Abstract: “Testing on a final exam in a college course improved long-term retention over material that had not been tested on the final. Students from an upper level psychology course took a long-term retention test, four to five months after the end of the course. For half of the items, a related question had been on the final. For the remaining half, a related question had appeared on an earlier exam, but not the final. On the long-term retention test, percent correct was 79% when a related question had appeared on the final and 67% when a related question had not appeared on the final. These results have both theoretical and practical implications.”
Journal of Experimental Psychology: Learning, Memory, and Cognition, May 2013
Test-Potentiated Learning: Distinguishing Between Direct and Indirect Effects of Tests
Abstract: “The facilitative effect of retrieval practice, or testing, on the probability of later retrieval has been the focus of much recent empirical research. A lesser known benefit of retrieval practice is that it may also enhance the ability of a learner to benefit from a subsequent restudy opportunity. This facilitative effect of retrieval practice on subsequent encoding is known as test-potentiated learning . Thus far, however, the literature has not isolated the indirect effect of retrieval practice on subsequent memory (via enhancing the effectiveness of restudy) from the direct effects of retrieval on subsequent memory. The experiment presented here uses conditional probability to disentangle test-potentiated learning from the direct effects of retrieval practice. The results indicate that unsuccessful retrieval attempts enhance the effectiveness of subsequent restudy, demonstrating that tests do potentiate subsequent learning.”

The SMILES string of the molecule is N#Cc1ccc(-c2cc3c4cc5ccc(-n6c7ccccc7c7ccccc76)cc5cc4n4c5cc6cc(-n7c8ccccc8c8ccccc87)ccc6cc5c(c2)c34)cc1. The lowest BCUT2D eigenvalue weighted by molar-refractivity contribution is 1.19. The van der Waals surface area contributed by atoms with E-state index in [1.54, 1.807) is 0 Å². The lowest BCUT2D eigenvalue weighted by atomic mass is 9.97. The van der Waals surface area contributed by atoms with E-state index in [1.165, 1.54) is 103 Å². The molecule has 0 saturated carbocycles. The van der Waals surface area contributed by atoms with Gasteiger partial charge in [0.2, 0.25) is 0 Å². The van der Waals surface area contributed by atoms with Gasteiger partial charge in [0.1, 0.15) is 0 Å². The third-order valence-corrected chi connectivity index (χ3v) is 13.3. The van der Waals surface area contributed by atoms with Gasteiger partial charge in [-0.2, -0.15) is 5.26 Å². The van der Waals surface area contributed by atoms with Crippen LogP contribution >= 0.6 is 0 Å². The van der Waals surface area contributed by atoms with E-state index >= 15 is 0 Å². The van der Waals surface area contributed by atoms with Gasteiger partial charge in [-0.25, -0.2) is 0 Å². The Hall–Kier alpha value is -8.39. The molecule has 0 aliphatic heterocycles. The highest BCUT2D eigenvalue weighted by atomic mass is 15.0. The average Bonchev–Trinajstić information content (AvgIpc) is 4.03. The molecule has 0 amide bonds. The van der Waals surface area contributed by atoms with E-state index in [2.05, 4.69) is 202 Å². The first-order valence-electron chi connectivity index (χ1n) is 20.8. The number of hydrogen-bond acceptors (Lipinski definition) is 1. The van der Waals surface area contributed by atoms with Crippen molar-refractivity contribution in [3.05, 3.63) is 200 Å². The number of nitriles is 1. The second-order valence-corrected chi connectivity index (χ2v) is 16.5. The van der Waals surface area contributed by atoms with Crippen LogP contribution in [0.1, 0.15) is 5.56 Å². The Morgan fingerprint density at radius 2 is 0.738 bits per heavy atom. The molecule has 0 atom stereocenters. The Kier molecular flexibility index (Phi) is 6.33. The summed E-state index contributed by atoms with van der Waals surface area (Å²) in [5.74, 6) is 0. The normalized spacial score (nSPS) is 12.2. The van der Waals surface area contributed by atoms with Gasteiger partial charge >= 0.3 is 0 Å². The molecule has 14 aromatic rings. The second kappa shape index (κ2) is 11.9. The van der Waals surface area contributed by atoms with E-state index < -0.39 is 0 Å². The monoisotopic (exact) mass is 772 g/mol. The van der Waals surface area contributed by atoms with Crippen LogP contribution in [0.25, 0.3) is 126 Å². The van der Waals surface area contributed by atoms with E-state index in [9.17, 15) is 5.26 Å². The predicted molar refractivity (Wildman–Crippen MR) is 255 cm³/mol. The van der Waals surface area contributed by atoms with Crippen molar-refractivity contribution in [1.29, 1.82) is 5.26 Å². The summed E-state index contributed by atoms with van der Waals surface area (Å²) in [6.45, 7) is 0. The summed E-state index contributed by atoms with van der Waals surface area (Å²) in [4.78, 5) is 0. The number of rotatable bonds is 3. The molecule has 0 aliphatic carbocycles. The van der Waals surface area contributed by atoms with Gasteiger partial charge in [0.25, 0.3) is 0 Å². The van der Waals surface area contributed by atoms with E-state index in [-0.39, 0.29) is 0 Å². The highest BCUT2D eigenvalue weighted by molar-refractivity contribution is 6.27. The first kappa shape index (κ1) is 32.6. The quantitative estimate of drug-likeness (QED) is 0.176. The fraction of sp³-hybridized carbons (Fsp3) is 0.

Memory and Cognition, January 2013
Does response mode affect amount recalled or the magnitude of the testing effect?
Abstract: “The testing effect is the finding that retrieval practice can enhance recall on future tests. One unanswered question is whether first-test response mode (writing or speaking the answer) affects final-test performance (and whether final-test response mode itself matters). An additional unsettled issue is whether written and oral recall lead to differences in the amount recalled. In three experiments, we examined these issues: whether subjects can recall more via typing or speaking; whether typing or speaking answers on a first test can lead to better final-test performance (and whether an interaction occurs with final-test response mode) and whether any form of overt response leads to better final-test performance as compared to covert retrieval (thinking of the answer but not producing it). Subjects studied paired associates; took a first test by typing, speaking, or thinking about responses; and then took a second test in which the answers were either spoken or typed. The results revealed few differences between typing and speaking during recall, and no difference in the size of the testing effect on the second test. Furthermore, an initial covert retrieval yielded roughly the same benefit to future test performance as did overt retrieval. Thus, the testing effect was quite robust across these manipulations. The practical implication for learning is that covert retrieval provides as much benefit to later retention as does overt retrieval and that both can be effective study strategies.”